Since the beginning of the year, I’ve had 147 conversations with B2B marketing leaders. These aren’t sales calls. I’m not pitching anything. They’re conversations about the issues that are top of mind for these professionals. I guide these discussions with questions around areas we’re interested in, but the main goal is to get a sense of the market. It turns out that personalization is a top of mind issue.
Content marketing can be entertaining, helpful, or informative, or perhaps it can solve your audience’s problem. One good test of content marketing is whether it helps your audience even if they never buy your product or service. Here’s what content marketing needs to be to develop customer commitment.
In today’s episode of SearchChat, Steve Zakur and I tackle the TopRank blog and what skills B2B content marketers need to have. How do you take those people coming in the front door, the first interaction on your site, and engage them so it’s not the last page they look at? At the end of the day — no matter what your marketing techniques are, if you can’t measure them, you don’t know for sure how much they even mattered.
Your content marketing is too valuable to waste
How findable is the content on your site? If the answer is that you aren’t sure — you may have a problem. And you aren’t alone. Many marketers spend great lengths of time on content marketing. But a lot of that content goes unread. The main problem is that the people you want to read it can’t find it.
Content marketing is informative, entertaining, and helpful. But great ideas for content aren’t enough. Who decides they are “great”? The customer decides. How do we know the decision of the customer? Data–the more the better.
As content marketing has been practiced today, it resembles custom publishing. Companies tell stories that romanticize their brand, distributing those stories through various channels and amplifying them through social media. Content marketing has come to be more akin to advertising.
The new personalized approach to B2B content recommendation
Understanding customer behavior is one of the most powerful marketing tools available to professionals. The right data that provides you with a glimpse into their intent will allow you to effectively connect potential customers to the content that is going to help them achieve their goal. So where do you find intent data? It exists in the systems you use today. Behavior-based personalization is a strategy to offer intent-based content recommendation. If you know where to look and you have the ability to mobilize that data you can use it to progress journeys, convert more business and win more often.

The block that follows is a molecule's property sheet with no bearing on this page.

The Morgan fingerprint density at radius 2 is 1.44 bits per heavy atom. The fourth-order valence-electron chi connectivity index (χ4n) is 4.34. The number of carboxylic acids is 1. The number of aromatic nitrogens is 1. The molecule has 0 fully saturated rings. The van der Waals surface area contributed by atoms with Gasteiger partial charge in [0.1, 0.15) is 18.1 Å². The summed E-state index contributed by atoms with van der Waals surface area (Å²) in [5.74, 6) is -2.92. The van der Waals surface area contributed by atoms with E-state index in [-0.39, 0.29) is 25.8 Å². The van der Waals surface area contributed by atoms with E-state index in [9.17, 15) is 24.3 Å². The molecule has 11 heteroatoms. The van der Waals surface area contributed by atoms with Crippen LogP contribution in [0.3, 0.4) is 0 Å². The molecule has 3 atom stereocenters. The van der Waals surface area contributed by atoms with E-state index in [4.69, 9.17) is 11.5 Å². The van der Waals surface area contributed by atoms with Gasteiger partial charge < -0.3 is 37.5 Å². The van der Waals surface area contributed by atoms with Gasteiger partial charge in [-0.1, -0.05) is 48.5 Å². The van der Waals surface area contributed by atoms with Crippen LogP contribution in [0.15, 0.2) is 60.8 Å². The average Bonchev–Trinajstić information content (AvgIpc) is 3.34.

Not enough marketers take advantage of the other kind of search — the one on your own website. Few companies budget for it, while budgeting for content without a second thought. We’ve talked about the cost of value before. But when they search, can visitors even find the content they need on your site?
If you close your eyes and imagine what a search engine results page looks like you probably see something that looks a lot like Google’s search results. You see a list of titles and text snippets that potentially describe the thing that you’re looking for. That’s what Google and Amazon and practically every other site has trained us to see. What few people see is a grid of tiles. This is probably a good thing as there are few use cases that tiled search results are effective.
Autocomplete is the bane of any message sent from a mobile device. However, one place where autocomplete shines is on search engines. Autocomplete, also called autosuggest or incremental search, improves the user experience by making it easier to execute searches by suggesting words and phrases that a matching algorithm determines are appropriate based upon the characters entered into a search box. Google has had autocomplete in their search box since 2008. Following in their footsteps, any company that values its customer experience has implemented autosuggestion in their site search. But there’s a new trend in the type-ahead game that we’ve begun to see cropping up on more and more company websites: Instant Search.